It would take many lifetimes to exhaust all the possibilities of plant selection and design options for our gardens. Take kinetic plants, for example. These are species that sway in the wind or even in a mild breeze. They include ornamental grasses, sedges, and rushes. Butterfly bushes (Buddleja spp.) and wand flowers (Gaura/Oenothera linheimeri) possess this quality as well. Many are extremely drought tolerant while others can live on the edge of a pond and yet, planted in the garden, may require only occasional summer water.
San Marcos Growers lists 91 different types of ornamental grasses alone and Monrovia Nursery lists 156 options (monrovia.com/shop/by-type/grasses.html) under what they broadly classify as grasses. The reason for Monrovia’s more extensive list is that bamboos, which are members of the grass family, and sedges and rushes which are not grasses but resemble them in certain respects, make Monrovia’s list, as do mondo grass and liriope, which actually belong to the lily family.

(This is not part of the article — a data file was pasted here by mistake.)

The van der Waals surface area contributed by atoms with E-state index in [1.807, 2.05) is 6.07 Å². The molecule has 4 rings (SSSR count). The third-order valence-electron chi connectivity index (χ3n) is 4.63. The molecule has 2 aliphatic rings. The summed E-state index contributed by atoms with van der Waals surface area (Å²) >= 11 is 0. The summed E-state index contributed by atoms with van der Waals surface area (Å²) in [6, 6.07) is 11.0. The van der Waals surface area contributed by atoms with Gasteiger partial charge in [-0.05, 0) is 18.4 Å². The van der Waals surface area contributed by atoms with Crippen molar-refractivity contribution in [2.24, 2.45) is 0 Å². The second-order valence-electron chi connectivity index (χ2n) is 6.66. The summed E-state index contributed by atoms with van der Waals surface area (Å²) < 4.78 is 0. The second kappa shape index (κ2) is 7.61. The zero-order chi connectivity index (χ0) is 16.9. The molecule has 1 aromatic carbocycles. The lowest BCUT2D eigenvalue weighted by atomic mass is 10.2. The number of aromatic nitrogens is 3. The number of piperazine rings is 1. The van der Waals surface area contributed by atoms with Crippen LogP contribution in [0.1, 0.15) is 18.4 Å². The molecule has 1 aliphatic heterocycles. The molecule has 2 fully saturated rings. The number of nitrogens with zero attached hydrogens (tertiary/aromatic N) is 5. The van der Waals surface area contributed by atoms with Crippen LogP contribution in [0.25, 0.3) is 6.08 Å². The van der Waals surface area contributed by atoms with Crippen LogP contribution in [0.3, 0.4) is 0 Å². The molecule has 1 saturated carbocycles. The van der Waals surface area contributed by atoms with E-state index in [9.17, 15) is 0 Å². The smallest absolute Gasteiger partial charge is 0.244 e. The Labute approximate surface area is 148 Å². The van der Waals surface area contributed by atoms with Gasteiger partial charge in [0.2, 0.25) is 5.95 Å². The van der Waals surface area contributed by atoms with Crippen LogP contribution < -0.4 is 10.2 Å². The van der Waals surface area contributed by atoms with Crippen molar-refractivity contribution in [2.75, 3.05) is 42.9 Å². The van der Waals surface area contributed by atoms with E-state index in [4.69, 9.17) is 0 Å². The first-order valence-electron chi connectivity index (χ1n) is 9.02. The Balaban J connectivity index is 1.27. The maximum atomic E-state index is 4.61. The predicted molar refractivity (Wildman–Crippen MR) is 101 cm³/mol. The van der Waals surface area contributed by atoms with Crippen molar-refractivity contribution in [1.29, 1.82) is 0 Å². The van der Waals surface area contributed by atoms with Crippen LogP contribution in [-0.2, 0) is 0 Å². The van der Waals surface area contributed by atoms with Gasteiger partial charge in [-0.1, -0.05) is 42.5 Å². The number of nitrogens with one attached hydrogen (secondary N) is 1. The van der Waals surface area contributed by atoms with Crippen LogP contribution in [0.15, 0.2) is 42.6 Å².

There is one common denominator to the diverse plant groups found on the Monrovia list referenced above. They are all monocots. Flowering plants or angiosperms are divided into dicots and monocots. Dicots have two seed leaves or cotyledons and monocots have one. The two halves of a kidney bean are known as seed leaves, the first “leaves” to show themselves when the seed germinates. A corn kernel, by contrast, or a palm tree seed, when planted, reveals a single slender seed leaf upon germination. You might think that monocots would be a more primitive life form than dicots. After all, isn’t a rose, a notable dicot, a more complex flower than a cornflower, whether a corn’s male tassel or female silk is concerned? And don’t we typically associate complexity with more advanced evolutionary plants and animals? This was the accepted theory regarding which came first – the monocot or the dicot – until the late 19th century.